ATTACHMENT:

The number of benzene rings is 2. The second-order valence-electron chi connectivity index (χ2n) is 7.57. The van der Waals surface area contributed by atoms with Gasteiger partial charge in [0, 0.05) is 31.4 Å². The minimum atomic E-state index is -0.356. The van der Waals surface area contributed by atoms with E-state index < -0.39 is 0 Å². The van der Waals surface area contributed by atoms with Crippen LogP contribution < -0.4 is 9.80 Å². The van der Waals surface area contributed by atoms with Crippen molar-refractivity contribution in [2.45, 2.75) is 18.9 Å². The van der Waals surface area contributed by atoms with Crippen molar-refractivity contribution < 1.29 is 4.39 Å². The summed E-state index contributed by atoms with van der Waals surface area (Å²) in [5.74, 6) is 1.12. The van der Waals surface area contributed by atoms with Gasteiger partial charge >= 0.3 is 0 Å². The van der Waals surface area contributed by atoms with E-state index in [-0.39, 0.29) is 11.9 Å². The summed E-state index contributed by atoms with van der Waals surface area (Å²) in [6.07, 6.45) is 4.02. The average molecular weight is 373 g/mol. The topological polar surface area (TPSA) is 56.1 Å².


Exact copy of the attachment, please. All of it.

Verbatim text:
The number of benzene rings is 2. The second-order valence-electron chi connectivity index (χ2n) is 7.57. The van der Waals surface area contributed by atoms with Gasteiger partial charge in [0, 0.05) is 31.4 Å². The minimum atomic E-state index is -0.356. The van der Waals surface area contributed by atoms with E-state index < -0.39 is 0 Å². The van der Waals surface area contributed by atoms with Crippen LogP contribution < -0.4 is 9.80 Å². The van der Waals surface area contributed by atoms with Crippen molar-refractivity contribution in [2.45, 2.75) is 18.9 Å². The van der Waals surface area contributed by atoms with Crippen molar-refractivity contribution < 1.29 is 4.39 Å². The summed E-state index contributed by atoms with van der Waals surface area (Å²) in [5.74, 6) is 1.12. The van der Waals surface area contributed by atoms with Gasteiger partial charge >= 0.3 is 0 Å². The van der Waals surface area contributed by atoms with E-state index in [-0.39, 0.29) is 11.9 Å². The summed E-state index contributed by atoms with van der Waals surface area (Å²) in [6.07, 6.45) is 4.02. The average molecular weight is 373 g/mol. The topological polar surface area (TPSA) is 56.1 Å².